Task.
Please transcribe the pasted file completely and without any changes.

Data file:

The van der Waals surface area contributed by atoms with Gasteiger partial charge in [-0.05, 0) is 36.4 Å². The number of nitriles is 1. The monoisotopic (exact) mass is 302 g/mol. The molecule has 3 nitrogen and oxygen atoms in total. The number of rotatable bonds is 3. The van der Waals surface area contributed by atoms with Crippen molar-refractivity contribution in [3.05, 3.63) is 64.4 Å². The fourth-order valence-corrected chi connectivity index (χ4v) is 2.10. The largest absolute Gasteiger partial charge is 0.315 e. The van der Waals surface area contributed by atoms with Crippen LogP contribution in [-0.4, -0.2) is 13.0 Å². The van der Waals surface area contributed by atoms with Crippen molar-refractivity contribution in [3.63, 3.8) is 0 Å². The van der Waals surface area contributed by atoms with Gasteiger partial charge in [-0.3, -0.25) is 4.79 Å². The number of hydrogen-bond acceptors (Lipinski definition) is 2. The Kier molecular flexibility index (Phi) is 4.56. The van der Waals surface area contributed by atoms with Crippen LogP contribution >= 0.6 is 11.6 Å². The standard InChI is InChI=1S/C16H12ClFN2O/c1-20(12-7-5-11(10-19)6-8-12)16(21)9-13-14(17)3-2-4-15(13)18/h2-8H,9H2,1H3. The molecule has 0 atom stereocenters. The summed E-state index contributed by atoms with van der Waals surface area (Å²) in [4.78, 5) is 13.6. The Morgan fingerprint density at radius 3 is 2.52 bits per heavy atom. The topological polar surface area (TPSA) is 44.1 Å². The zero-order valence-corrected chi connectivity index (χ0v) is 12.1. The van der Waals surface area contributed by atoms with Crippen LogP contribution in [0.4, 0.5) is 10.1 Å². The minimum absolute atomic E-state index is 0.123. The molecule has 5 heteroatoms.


The van der Waals surface area contributed by atoms with Gasteiger partial charge in [-0.05, 0) is 36.4 Å². The number of nitriles is 1. The monoisotopic (exact) mass is 302 g/mol. The molecule has 3 nitrogen and oxygen atoms in total. The number of rotatable bonds is 3. The van der Waals surface area contributed by atoms with Crippen molar-refractivity contribution in [3.05, 3.63) is 64.4 Å². The fourth-order valence-corrected chi connectivity index (χ4v) is 2.10. The largest absolute Gasteiger partial charge is 0.315 e. The van der Waals surface area contributed by atoms with Crippen LogP contribution in [-0.4, -0.2) is 13.0 Å². The van der Waals surface area contributed by atoms with Crippen molar-refractivity contribution in [3.63, 3.8) is 0 Å². The van der Waals surface area contributed by atoms with Gasteiger partial charge in [-0.3, -0.25) is 4.79 Å². The number of hydrogen-bond acceptors (Lipinski definition) is 2. The Kier molecular flexibility index (Phi) is 4.56. The van der Waals surface area contributed by atoms with Crippen LogP contribution >= 0.6 is 11.6 Å². The standard InChI is InChI=1S/C16H12ClFN2O/c1-20(12-7-5-11(10-19)6-8-12)16(21)9-13-14(17)3-2-4-15(13)18/h2-8H,9H2,1H3. The molecule has 0 atom stereocenters. The summed E-state index contributed by atoms with van der Waals surface area (Å²) in [4.78, 5) is 13.6. The Morgan fingerprint density at radius 3 is 2.52 bits per heavy atom. The topological polar surface area (TPSA) is 44.1 Å². The zero-order valence-corrected chi connectivity index (χ0v) is 12.1. The van der Waals surface area contributed by atoms with Crippen LogP contribution in [0.4, 0.5) is 10.1 Å². The minimum absolute atomic E-state index is 0.123. The molecule has 5 heteroatoms.